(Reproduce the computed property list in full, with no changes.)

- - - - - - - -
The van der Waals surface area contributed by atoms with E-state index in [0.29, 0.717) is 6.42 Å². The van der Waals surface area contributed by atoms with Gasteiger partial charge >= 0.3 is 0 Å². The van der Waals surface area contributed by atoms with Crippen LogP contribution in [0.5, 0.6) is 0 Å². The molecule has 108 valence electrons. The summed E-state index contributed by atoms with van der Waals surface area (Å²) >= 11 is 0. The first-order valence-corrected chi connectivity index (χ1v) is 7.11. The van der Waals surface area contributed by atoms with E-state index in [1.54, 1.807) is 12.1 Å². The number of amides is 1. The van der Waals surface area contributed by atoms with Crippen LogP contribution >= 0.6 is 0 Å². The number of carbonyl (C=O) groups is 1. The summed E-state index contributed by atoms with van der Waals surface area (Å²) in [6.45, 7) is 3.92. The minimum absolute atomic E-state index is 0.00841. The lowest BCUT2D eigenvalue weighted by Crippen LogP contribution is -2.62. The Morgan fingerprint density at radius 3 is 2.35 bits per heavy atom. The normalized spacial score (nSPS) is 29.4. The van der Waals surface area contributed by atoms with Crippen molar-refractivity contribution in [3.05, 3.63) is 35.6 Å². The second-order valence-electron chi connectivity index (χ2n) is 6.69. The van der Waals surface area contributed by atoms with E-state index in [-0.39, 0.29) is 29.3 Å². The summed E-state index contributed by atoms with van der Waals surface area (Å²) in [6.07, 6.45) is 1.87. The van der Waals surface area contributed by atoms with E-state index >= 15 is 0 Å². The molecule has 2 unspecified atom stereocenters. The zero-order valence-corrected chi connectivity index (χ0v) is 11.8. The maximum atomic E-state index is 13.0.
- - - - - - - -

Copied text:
The van der Waals surface area contributed by atoms with E-state index in [0.29, 0.717) is 6.42 Å². The van der Waals surface area contributed by atoms with Gasteiger partial charge >= 0.3 is 0 Å². The van der Waals surface area contributed by atoms with Crippen LogP contribution in [0.5, 0.6) is 0 Å². The molecule has 108 valence electrons. The summed E-state index contributed by atoms with van der Waals surface area (Å²) >= 11 is 0. The first-order valence-corrected chi connectivity index (χ1v) is 7.11. The van der Waals surface area contributed by atoms with E-state index in [1.54, 1.807) is 12.1 Å². The number of amides is 1. The van der Waals surface area contributed by atoms with Crippen LogP contribution >= 0.6 is 0 Å². The number of carbonyl (C=O) groups is 1. The summed E-state index contributed by atoms with van der Waals surface area (Å²) in [6.45, 7) is 3.92. The minimum absolute atomic E-state index is 0.00841. The lowest BCUT2D eigenvalue weighted by Crippen LogP contribution is -2.62. The Morgan fingerprint density at radius 3 is 2.35 bits per heavy atom. The normalized spacial score (nSPS) is 29.4. The van der Waals surface area contributed by atoms with Crippen molar-refractivity contribution in [3.05, 3.63) is 35.6 Å². The second-order valence-electron chi connectivity index (χ2n) is 6.69. The van der Waals surface area contributed by atoms with E-state index in [-0.39, 0.29) is 29.3 Å². The summed E-state index contributed by atoms with van der Waals surface area (Å²) in [6.07, 6.45) is 1.87. The van der Waals surface area contributed by atoms with E-state index >= 15 is 0 Å². The molecule has 2 unspecified atom stereocenters. The zero-order valence-corrected chi connectivity index (χ0v) is 11.8. The maximum atomic E-state index is 13.0.